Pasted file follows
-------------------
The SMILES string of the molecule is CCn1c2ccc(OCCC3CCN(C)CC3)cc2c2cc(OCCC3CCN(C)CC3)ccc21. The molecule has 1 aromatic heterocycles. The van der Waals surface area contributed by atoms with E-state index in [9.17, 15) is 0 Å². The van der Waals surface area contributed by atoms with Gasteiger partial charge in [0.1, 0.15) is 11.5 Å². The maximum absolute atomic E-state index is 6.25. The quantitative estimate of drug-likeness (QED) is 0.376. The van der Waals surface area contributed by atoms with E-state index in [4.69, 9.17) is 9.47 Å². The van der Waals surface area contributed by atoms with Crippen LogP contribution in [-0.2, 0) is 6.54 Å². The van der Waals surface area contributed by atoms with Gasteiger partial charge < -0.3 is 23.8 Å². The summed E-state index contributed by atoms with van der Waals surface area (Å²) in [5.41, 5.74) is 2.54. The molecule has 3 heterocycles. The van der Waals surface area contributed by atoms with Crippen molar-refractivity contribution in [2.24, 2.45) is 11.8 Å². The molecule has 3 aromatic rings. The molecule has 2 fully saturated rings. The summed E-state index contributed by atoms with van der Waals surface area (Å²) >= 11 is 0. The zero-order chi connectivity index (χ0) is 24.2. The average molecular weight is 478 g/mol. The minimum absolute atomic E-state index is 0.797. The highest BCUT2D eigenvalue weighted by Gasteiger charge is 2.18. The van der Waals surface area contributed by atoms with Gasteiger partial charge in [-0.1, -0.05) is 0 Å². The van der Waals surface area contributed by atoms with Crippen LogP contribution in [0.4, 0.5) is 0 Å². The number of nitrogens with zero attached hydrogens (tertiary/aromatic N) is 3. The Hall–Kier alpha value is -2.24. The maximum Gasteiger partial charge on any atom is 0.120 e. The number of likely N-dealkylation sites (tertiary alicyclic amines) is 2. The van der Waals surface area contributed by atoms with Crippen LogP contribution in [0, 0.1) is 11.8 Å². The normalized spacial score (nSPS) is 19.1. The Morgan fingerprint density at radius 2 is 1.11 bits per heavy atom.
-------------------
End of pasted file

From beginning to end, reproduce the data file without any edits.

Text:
The SMILES string of the molecule is CCn1c2ccc(OCCC3CCN(C)CC3)cc2c2cc(OCCC3CCN(C)CC3)ccc21. The molecule has 1 aromatic heterocycles. The van der Waals surface area contributed by atoms with E-state index in [9.17, 15) is 0 Å². The van der Waals surface area contributed by atoms with Gasteiger partial charge in [0.1, 0.15) is 11.5 Å². The maximum absolute atomic E-state index is 6.25. The quantitative estimate of drug-likeness (QED) is 0.376. The van der Waals surface area contributed by atoms with E-state index in [4.69, 9.17) is 9.47 Å². The van der Waals surface area contributed by atoms with Crippen LogP contribution in [-0.2, 0) is 6.54 Å². The van der Waals surface area contributed by atoms with Gasteiger partial charge < -0.3 is 23.8 Å². The summed E-state index contributed by atoms with van der Waals surface area (Å²) in [5.41, 5.74) is 2.54. The molecule has 3 heterocycles. The van der Waals surface area contributed by atoms with Crippen molar-refractivity contribution in [2.24, 2.45) is 11.8 Å². The molecule has 3 aromatic rings. The molecule has 2 fully saturated rings. The summed E-state index contributed by atoms with van der Waals surface area (Å²) >= 11 is 0. The zero-order chi connectivity index (χ0) is 24.2. The average molecular weight is 478 g/mol. The minimum absolute atomic E-state index is 0.797. The highest BCUT2D eigenvalue weighted by Gasteiger charge is 2.18. The van der Waals surface area contributed by atoms with Gasteiger partial charge in [-0.1, -0.05) is 0 Å². The van der Waals surface area contributed by atoms with Crippen LogP contribution in [0.4, 0.5) is 0 Å². The number of nitrogens with zero attached hydrogens (tertiary/aromatic N) is 3. The Hall–Kier alpha value is -2.24. The maximum Gasteiger partial charge on any atom is 0.120 e. The number of likely N-dealkylation sites (tertiary alicyclic amines) is 2. The van der Waals surface area contributed by atoms with Crippen LogP contribution in [0, 0.1) is 11.8 Å². The normalized spacial score (nSPS) is 19.1. The Morgan fingerprint density at radius 2 is 1.11 bits per heavy atom.